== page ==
of cotton, since it is- in the warp-wise direction
?lling or both, ply yarns each comprising strands 50 that Wash shrinkage makes itself most manifest.
It has also been found as the result of such tests
staple viscose rayon. Suitable direction of twist
and turns ‘per inch may be used to produce the
that the percentage of cotton should not exceed
60% in the warp yarns in order to retain the de
desired yarn sizes. This fabric may be woven
with any of the usual Oxford weaves. Finishing
procedure is the same as that used for Ex
sired spun rayon appearance and feel.
Within this permissive range, and after com
pressive shrinking, such a mixed fabric has been
‘ ample 1.
An additional permissive step is that of dyeing,
found to be substantially stable as respects laun
which may be done in any acceptable conven
tional manner, either in the yarn or after weav
dry shrinkage after one wash, whereas a sim
ilar fabric, but of pure rayon, although likewise
subjected to compressive shrinking, continues to 10 ing, the mixed fabric showing a uniform color,
and in this respect being substantially indistin
shrink in laundering even after twenty wash
guishable from a pure spun rayonifabric.
Without any limiting intent, but merely as
novel material thus differs substantially from
fabrics heretofore proposed in which yarns of
practical examples of fabrics produced in ac- ‘
cordance with the present process, and as ex 15 pure spun rayon are interwoven with yarns of
I amples of appropriate procedures in producing
pure cotton or plied with cotton yarns, since in
these fabrics, the following speci?c instances are
these latter types of fabric the cotton retains
its identity, and is quite apparent to visual ob
servation, especially after dyeing.
_. "
In the above speci?c examples the ?lling yarns
A broadcloth fabric is made with a warp count 20
‘are all of pure spun rayon, and the yarns of
of 96 threads per ‘inch and a ?lling count of
mixed cotton and rayon staple ?bers are warp
60 threads per inch woven 39" wide, yielding
3.70 yards per pound. The warp consists of 30/1 ' fyarns. The percentage of cotton in the fabric
as a whole is thus very appreciably lower than
blended yarns each composed of 50% viscose
staple rayon, 1.5 denierphaving a staple length 25 the percentage of cotton in the warp yarns. Ac
cordingly, the characteristics of the rayon staple
of 19/16” and 50% American cotton having a
staple length of 15/32”. This blend may be 'ob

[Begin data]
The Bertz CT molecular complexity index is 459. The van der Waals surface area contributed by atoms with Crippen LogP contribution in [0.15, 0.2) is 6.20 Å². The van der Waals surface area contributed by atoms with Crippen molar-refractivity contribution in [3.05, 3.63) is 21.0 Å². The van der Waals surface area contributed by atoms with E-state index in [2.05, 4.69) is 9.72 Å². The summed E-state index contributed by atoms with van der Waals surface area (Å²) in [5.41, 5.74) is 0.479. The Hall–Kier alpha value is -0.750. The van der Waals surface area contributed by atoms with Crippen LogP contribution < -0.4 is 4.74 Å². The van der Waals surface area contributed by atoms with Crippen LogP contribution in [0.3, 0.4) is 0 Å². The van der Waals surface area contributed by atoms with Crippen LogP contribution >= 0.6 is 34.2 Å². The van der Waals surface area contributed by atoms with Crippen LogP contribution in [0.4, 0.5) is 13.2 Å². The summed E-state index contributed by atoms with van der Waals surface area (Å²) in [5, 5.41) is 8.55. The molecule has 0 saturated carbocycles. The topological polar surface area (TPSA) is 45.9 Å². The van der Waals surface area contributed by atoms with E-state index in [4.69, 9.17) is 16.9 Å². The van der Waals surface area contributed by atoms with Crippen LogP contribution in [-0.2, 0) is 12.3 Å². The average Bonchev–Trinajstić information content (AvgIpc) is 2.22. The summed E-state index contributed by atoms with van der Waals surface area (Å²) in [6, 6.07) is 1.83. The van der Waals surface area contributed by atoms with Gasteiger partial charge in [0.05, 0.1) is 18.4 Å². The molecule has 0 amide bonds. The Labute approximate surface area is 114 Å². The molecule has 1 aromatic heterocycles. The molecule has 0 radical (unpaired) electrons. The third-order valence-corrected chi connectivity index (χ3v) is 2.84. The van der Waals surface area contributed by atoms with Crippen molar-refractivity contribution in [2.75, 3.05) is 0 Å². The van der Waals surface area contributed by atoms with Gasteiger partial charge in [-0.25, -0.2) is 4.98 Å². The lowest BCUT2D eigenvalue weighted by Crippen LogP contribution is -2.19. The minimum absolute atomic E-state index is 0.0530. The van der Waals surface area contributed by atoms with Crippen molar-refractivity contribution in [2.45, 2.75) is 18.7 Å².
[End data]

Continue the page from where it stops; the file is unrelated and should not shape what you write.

tained by recognized mill practice, and the re
?bers predominate in the fabric, insuring the
desirable spun-rayon hand, drape and feel. The
rayon, 19/16" staple length and 40% of American
cotton, and a ?lling count of 60 threads per inch
of a 40/1 yarn composed of 1.5 denier Viscose
incorporation of the entire amount of cotton
sulting blend is processed on usual cotton textile
mill machinery. The yarn is given 19.2 turns 30 employed in the warps is very satisfactory from
the standpoint of shrinkage, since'the warp yarns
per inch of Z twist. The ?lling consists of a
of a fabric are subjected to the tensions of warp
30/1 yarns of 1.5 denier, viscose rayon staple
ing, slashing, weaving and ?nishing, whereas the
having a staple length of 19/16", with 16.4 turns
?lling yarns are subjected to very little tension
per inch of Z twist. This fabric is woven with
35 throughout processing, so that the warp of a
a plain weave.
fabric has excessive potential shrinkage while
The above fabric is ?nished according to usual
the ?lling has little potential shrinkage or none
cotton ?nishing practices and it is then mechan
at all. Therefore the warp is the primary prob
ically stabilized to remove all appreciable shrink
lem in stabilizing fabrics, whereas the ?lling poses
age. These ?nishing steps are: Desizing, kier
boiling, souring, peroxide bleaching, and, as the 40 no particular problem. In this connection, it is
also of interest to point out that in most gar
?nal step, mechanical stabilization. ’
ments, for example, men's shirts, the sleeve and
body lengths are cut warpwise and the collar
length (which extends around the neck)’ is cut
A broadcloth fabric is made having a warp
count of 136 threads per inch of a 40/1 blended 45 warpwise, so that in the garment the warp
shrinkage is more important than the ?lling
yarn composed of 60% of 1.5 denier viscose
As evidenced by the above examples, the pres
reduces the
rayon, 19/16" staple length. Suitable direction 50 shrinkage by the inclusion of the cotton blended
in the warp yarns and the progressive shrinkage
of twist and turns per inch may be used to pro
duce the desired yarn size and the fabric is
woven with a plain weave. Finishing procedure
is the same as that used for Example 1.
A two up and two‘down right-hand twill fabric
is made with 136 warp threads per inch and
60 ?lling threads per inch. The warp is a 40/1
blended yarn composed of 40% of 1.5 denier
viscose rayon having a 19/16” staple length and